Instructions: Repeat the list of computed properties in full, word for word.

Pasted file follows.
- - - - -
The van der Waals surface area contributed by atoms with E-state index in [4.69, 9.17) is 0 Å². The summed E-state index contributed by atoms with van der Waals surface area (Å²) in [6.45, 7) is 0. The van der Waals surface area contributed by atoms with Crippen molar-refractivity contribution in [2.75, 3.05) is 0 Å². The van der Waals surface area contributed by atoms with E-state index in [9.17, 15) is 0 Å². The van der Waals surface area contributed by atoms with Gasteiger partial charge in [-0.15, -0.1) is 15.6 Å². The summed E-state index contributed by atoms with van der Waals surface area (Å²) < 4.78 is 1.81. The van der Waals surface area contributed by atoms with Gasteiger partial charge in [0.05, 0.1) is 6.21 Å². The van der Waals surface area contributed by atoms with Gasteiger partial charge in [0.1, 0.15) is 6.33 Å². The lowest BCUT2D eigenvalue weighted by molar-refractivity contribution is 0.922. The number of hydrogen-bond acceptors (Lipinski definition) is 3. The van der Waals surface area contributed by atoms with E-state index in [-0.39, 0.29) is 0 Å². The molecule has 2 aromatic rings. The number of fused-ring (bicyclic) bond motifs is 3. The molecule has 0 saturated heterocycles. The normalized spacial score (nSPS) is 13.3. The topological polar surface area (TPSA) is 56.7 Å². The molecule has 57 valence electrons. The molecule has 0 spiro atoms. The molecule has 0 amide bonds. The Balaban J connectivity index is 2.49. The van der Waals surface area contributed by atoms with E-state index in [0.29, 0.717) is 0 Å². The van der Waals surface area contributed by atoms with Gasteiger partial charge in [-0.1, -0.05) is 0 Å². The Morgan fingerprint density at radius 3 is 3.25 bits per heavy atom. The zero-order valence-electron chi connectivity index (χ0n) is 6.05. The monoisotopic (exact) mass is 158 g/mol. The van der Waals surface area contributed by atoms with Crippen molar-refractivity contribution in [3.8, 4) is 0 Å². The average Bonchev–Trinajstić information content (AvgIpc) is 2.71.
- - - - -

The van der Waals surface area contributed by atoms with E-state index in [4.69, 9.17) is 0 Å². The summed E-state index contributed by atoms with van der Waals surface area (Å²) in [6.45, 7) is 0. The van der Waals surface area contributed by atoms with Crippen molar-refractivity contribution in [2.75, 3.05) is 0 Å². The van der Waals surface area contributed by atoms with E-state index in [9.17, 15) is 0 Å². The van der Waals surface area contributed by atoms with Gasteiger partial charge in [-0.15, -0.1) is 15.6 Å². The summed E-state index contributed by atoms with van der Waals surface area (Å²) < 4.78 is 1.81. The van der Waals surface area contributed by atoms with Gasteiger partial charge in [0.05, 0.1) is 6.21 Å². The van der Waals surface area contributed by atoms with Gasteiger partial charge in [0.1, 0.15) is 6.33 Å². The lowest BCUT2D eigenvalue weighted by molar-refractivity contribution is 0.922. The number of hydrogen-bond acceptors (Lipinski definition) is 3. The van der Waals surface area contributed by atoms with E-state index in [-0.39, 0.29) is 0 Å². The molecule has 2 aromatic rings. The number of fused-ring (bicyclic) bond motifs is 3. The molecule has 0 saturated heterocycles. The normalized spacial score (nSPS) is 13.3. The topological polar surface area (TPSA) is 56.7 Å². The molecule has 57 valence electrons. The molecule has 0 spiro atoms. The molecule has 0 amide bonds. The Balaban J connectivity index is 2.49. The van der Waals surface area contributed by atoms with E-state index in [0.29, 0.717) is 0 Å². The van der Waals surface area contributed by atoms with Gasteiger partial charge in [-0.1, -0.05) is 0 Å². The Morgan fingerprint density at radius 3 is 3.25 bits per heavy atom. The zero-order valence-electron chi connectivity index (χ0n) is 6.05. The monoisotopic (exact) mass is 158 g/mol. The van der Waals surface area contributed by atoms with Crippen molar-refractivity contribution in [3.8, 4) is 0 Å². The average Bonchev–Trinajstić information content (AvgIpc) is 2.71.